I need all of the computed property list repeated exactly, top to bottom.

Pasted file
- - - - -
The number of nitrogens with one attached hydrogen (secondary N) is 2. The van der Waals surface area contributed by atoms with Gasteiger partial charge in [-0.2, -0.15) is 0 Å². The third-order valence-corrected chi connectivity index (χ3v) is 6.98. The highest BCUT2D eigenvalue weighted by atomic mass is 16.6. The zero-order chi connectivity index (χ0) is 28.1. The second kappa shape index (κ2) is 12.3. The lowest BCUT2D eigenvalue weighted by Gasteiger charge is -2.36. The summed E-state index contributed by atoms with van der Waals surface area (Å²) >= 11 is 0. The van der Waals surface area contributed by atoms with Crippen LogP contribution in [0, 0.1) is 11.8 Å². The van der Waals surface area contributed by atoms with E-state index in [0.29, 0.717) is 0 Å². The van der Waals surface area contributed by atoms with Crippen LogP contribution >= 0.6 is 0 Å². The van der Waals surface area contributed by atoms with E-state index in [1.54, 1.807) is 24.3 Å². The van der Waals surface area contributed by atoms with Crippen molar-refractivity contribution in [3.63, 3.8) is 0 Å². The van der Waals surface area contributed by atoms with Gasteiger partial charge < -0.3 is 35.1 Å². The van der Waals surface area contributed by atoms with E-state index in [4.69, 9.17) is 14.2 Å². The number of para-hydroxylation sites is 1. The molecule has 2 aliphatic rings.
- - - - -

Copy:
The number of nitrogens with one attached hydrogen (secondary N) is 2. The van der Waals surface area contributed by atoms with Gasteiger partial charge in [-0.2, -0.15) is 0 Å². The third-order valence-corrected chi connectivity index (χ3v) is 6.98. The highest BCUT2D eigenvalue weighted by atomic mass is 16.6. The zero-order chi connectivity index (χ0) is 28.1. The second kappa shape index (κ2) is 12.3. The lowest BCUT2D eigenvalue weighted by Gasteiger charge is -2.36. The summed E-state index contributed by atoms with van der Waals surface area (Å²) >= 11 is 0. The van der Waals surface area contributed by atoms with Crippen LogP contribution in [0, 0.1) is 11.8 Å². The van der Waals surface area contributed by atoms with E-state index in [0.29, 0.717) is 0 Å². The van der Waals surface area contributed by atoms with Crippen LogP contribution >= 0.6 is 0 Å². The van der Waals surface area contributed by atoms with E-state index in [1.54, 1.807) is 24.3 Å². The van der Waals surface area contributed by atoms with Crippen molar-refractivity contribution in [3.63, 3.8) is 0 Å². The van der Waals surface area contributed by atoms with Gasteiger partial charge < -0.3 is 35.1 Å². The van der Waals surface area contributed by atoms with E-state index in [4.69, 9.17) is 14.2 Å². The number of para-hydroxylation sites is 1. The molecule has 2 aliphatic rings.